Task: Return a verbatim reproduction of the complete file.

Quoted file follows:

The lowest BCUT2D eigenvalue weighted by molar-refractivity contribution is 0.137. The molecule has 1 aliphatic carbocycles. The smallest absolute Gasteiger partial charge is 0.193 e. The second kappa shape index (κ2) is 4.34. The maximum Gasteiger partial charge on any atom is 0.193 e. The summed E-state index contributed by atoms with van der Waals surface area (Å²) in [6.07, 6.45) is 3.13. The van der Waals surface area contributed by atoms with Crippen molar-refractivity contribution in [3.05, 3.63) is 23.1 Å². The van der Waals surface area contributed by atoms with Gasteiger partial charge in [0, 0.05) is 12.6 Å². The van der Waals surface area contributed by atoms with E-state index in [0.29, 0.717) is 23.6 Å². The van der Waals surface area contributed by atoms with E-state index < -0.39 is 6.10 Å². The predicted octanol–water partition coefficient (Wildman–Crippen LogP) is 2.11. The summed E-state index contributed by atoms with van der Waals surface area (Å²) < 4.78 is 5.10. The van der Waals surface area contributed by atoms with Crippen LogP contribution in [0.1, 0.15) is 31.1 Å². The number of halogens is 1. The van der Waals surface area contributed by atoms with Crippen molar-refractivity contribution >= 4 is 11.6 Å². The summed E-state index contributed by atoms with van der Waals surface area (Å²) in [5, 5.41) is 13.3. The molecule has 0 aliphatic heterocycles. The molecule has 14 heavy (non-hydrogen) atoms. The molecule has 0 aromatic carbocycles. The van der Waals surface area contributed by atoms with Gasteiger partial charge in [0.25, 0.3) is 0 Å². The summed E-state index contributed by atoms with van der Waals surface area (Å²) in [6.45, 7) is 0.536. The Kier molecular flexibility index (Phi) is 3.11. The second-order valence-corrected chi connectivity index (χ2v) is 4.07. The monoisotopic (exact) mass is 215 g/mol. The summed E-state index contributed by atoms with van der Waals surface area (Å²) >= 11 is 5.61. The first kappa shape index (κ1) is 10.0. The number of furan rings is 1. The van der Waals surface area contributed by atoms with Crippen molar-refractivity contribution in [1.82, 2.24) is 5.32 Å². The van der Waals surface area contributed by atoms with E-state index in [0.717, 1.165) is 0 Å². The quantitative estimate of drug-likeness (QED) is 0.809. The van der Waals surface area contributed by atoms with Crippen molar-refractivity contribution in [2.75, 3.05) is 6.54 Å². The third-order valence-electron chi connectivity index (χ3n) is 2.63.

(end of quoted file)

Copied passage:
The lowest BCUT2D eigenvalue weighted by molar-refractivity contribution is 0.137. The molecule has 1 aliphatic carbocycles. The smallest absolute Gasteiger partial charge is 0.193 e. The second kappa shape index (κ2) is 4.34. The maximum Gasteiger partial charge on any atom is 0.193 e. The summed E-state index contributed by atoms with van der Waals surface area (Å²) in [6.07, 6.45) is 3.13. The van der Waals surface area contributed by atoms with Crippen molar-refractivity contribution in [3.05, 3.63) is 23.1 Å². The van der Waals surface area contributed by atoms with Gasteiger partial charge in [0, 0.05) is 12.6 Å². The van der Waals surface area contributed by atoms with E-state index in [0.29, 0.717) is 23.6 Å². The van der Waals surface area contributed by atoms with E-state index < -0.39 is 6.10 Å². The predicted octanol–water partition coefficient (Wildman–Crippen LogP) is 2.11. The summed E-state index contributed by atoms with van der Waals surface area (Å²) < 4.78 is 5.10. The van der Waals surface area contributed by atoms with Crippen LogP contribution in [0.1, 0.15) is 31.1 Å². The number of halogens is 1. The van der Waals surface area contributed by atoms with Crippen molar-refractivity contribution >= 4 is 11.6 Å². The summed E-state index contributed by atoms with van der Waals surface area (Å²) in [5, 5.41) is 13.3. The molecule has 0 aliphatic heterocycles. The molecule has 14 heavy (non-hydrogen) atoms. The molecule has 0 aromatic carbocycles. The van der Waals surface area contributed by atoms with Gasteiger partial charge in [0.25, 0.3) is 0 Å². The summed E-state index contributed by atoms with van der Waals surface area (Å²) in [6.45, 7) is 0.536. The Kier molecular flexibility index (Phi) is 3.11. The second-order valence-corrected chi connectivity index (χ2v) is 4.07. The monoisotopic (exact) mass is 215 g/mol. The summed E-state index contributed by atoms with van der Waals surface area (Å²) >= 11 is 5.61. The first kappa shape index (κ1) is 10.0. The number of furan rings is 1. The van der Waals surface area contributed by atoms with Crippen molar-refractivity contribution in [1.82, 2.24) is 5.32 Å². The van der Waals surface area contributed by atoms with E-state index in [0.717, 1.165) is 0 Å². The quantitative estimate of drug-likeness (QED) is 0.809. The van der Waals surface area contributed by atoms with Crippen molar-refractivity contribution in [2.75, 3.05) is 6.54 Å². The third-order valence-electron chi connectivity index (χ3n) is 2.63.